Why Do People Experience Fear? A Phenomenological Study of Nurses

Why Humans Experience Fear

Why Do People Experience Fear? A Phenomenological Study of Nurses

What I find most interesting in the article above is the line “unexpected journey into recovery”. The concept of “unexpected journey” refers to the fact that many of our behaviors and reactions do not originate from our conscious mind, but rather, are caused by the strong emotional imprint that is left on us over time. For example, when we experience fear, that fear may cause an intense physical reaction such as sweating, rapid heart rate, increased blood pressure, nausea, diarrhea, etc. Unsurprisingly, none of these symptoms come directly from our conscious mind, but instead, they are the result of a series of associations that were made by the unconscious mind over time.

This brings up the question of why humans experience fear in the first place. It seems that fear has evolved over the course of history as part of the survival function of our species. In this case, it would make sense to attempt to understand the unconscious causes of fear before trying to confront them head on. By studying the physiological and psychological basis of fear, we can better understand and control it so that we don’t have to go through the experiences of extreme fear on a regular basis. Understanding the physiological and psychological basis of fear could help us develop skills to both protect ourselves and deal with the unknown.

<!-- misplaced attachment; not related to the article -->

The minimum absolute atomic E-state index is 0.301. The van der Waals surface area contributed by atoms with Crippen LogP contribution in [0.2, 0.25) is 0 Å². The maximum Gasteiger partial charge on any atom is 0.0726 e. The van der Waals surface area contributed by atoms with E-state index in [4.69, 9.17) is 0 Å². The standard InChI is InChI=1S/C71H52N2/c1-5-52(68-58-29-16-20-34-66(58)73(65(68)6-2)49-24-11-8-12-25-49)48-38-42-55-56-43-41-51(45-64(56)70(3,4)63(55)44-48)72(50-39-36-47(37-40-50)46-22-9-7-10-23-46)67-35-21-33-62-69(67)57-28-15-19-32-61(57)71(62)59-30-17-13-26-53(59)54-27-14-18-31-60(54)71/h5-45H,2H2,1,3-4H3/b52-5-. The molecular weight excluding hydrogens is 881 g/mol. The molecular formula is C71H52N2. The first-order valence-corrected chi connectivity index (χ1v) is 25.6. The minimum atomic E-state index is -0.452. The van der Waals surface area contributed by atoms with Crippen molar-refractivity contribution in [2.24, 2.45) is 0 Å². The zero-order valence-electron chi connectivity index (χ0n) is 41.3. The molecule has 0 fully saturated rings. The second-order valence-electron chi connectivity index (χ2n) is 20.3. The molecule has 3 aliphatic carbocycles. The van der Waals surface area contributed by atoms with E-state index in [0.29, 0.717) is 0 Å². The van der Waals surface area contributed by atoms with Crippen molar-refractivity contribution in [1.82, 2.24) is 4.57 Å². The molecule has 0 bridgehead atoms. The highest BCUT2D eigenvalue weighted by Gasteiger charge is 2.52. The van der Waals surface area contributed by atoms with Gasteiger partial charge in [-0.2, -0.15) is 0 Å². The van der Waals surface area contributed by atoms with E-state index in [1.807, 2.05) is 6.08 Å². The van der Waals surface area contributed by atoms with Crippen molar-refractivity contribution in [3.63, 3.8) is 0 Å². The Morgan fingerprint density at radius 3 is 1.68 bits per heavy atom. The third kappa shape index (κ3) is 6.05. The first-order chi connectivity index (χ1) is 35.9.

One good thing about understanding fear is that it allows us to take an objective look at how society relates to fear and how it affects us as a whole. In many cases, we tend to think of fear as something that only happens to other people, when in reality, fear is a very widespread and natural human emotion. Understanding why humans experience fear helps us to put our minds at ease and makes it easier to communicate with others. Learning more about how the mind works could be crucial to our ability to prevent and cure phobias.